Return of the Pandoras
Guitar slinging, garage rock shouter Kim Shattuck is rock ‘n’ roll’s penultimate bad girl. Lanky, gregarious and boundlessly talented, the Glendale resident doesn’t candy-coat anything, never runs from controversy, and her role as both an unvarnished truth-teller and untamed show stopper is refreshingly genuine.
The latter quality got her fired from alterna-supergroup the Pixies, while the former, as leader of her long-running power trash trio the Muffs, has elevated her to international cult goddess status. But Shattuck got her start, 30 years ago, in the Pandoras, a long dormant and much cherished Los Angeles favorite, and the group is currently undertaking a hotly anticipated resurrection, comprised entirely of former 1980s Pandoras.
The Pandoras were always a certifiable phenomenon, going back to 1983 when founder Paula Pierce first started the band. Although lumped in at the time with the low-impact Paisley Underground scene, the Pandoras’ mix of savage garage snarl and provocative va-va-voom presentation qualified them as a ferocious anomaly.
Pierce traded in a hyper sexual, weaponized rock ‘n’ roll persona that was shocking for her feminist-infuriating stance and image; her confrontational tease-o-rama stage banter inspired a legion of slightly unsavory male fans, all of whom were devastated when the 31-year-old Pierce dropped dead from a brain aneurysm in 1991.
“We’ve just done one show so far, a little warm up for the tour, in San Diego,” Shattuck said. “The fans did show up, a lot of them aren’t creepy. I don’t know, maybe some of them are pervs, I can’t say. People who like girl bands are really different from regular band fans. We were all cracking up, saying ‘Oh, this is really going on!’”
“We’ve got me on lead guitar and vocals — I am taking Paula’s spot — because someone has to do it; Melanie Vammen on keyboards, she’s playing the vox organ, and also sing a little and plays harmonica and tambourine — she really shakes it. She makes the best sounds. Karen Blankfeld on bass and harmony — she’s doing a great job in my old spot — and we have Sheri Kaplan, from the late-‘80s lineup, on drums.”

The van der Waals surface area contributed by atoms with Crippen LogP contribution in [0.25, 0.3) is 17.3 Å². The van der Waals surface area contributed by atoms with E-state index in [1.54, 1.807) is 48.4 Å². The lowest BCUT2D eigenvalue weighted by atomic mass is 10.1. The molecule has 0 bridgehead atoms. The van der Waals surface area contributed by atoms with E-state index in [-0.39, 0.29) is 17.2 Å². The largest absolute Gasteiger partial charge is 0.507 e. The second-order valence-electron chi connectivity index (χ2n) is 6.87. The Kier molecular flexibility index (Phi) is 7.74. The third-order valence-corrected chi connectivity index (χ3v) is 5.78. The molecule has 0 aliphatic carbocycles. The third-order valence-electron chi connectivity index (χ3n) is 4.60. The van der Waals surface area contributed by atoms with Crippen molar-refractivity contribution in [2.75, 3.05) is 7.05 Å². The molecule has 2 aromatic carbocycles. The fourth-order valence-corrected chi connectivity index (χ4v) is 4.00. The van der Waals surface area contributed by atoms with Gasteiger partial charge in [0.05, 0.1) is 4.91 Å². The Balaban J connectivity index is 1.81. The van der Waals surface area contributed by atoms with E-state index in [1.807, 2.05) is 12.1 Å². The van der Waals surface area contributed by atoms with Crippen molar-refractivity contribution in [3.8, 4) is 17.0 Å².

“Sheri’s really the reason we started up again,” Shattuck said. “A couple of things aligned: Sheri, Mel and Karen got together to play a party. Then I got fired from the Pixies, and I had more time to do fun things and we all started jamming. I thought we sounded pretty good and started saying, ‘Let’s do a show, let’s do a record. It just came back together, and one thing led to another — even though I was sworn to secrecy for awhile!”
Tumult, disagreements, firings and drama had always enveloped Pierce and the Pandoras and Shattuck’s desire to resuscitate the band engendered a whole new round of it. Susan Hyatt, who had briefly been a member of the Pandoras in the late-’80s, was drafted by Kaplan as singer for that initial party reformation but after Shattuck returned, Hyatt started up her own version of the group, the 21st Century Pandoras, initiating a short season of bitter competition.
“I was in Europe with the Pixies and saw a video of that party gig and it drove me crazy that Susan was doing it,” Shattuck said. “She doesn’t have the voice for it ... She runs through people pretty fast, alienates people, starts something and doesn’t finish it. An interesting girl — and I mean that badly. The fact that she is moving to Nashville is startling, but I say, ‘Don’t let the door hit on your way out!’”
Now the Pandoras, with a forthcoming, newly recorded EP of lesser known Pierce compositions, are preparing for a full-scale return. “We’re going for it, playing at Burger Boogaloo festival up in Oakland on the Fourth of July, then we’re flying to Minnesota to play a big garage show with the Lyres, Europe in September and New York for some shows on the way home,” Shattuck said. “We will play in L.A. but probably not until November. All the clubs we want to play here are all filled up on the weekends with dance music. I guess that’s how they make their money, but that’s not my thing. I hate dancing. So there just isn’t any opportunity because of all the dance music — it’s the L.A. clubs’ fault, not ours!
“I really don’t know what our draw is, it’s kind of scary. In Europe we have some festivals and some clubs. We are going to get down to it and get sweaty and sticky. I like clubs, I like sweat, I like people right up in my space. That’s what it’s about, to really rock out.”
“We’re having a great time. There’s a lot of laughs, no pressures. And we love it.”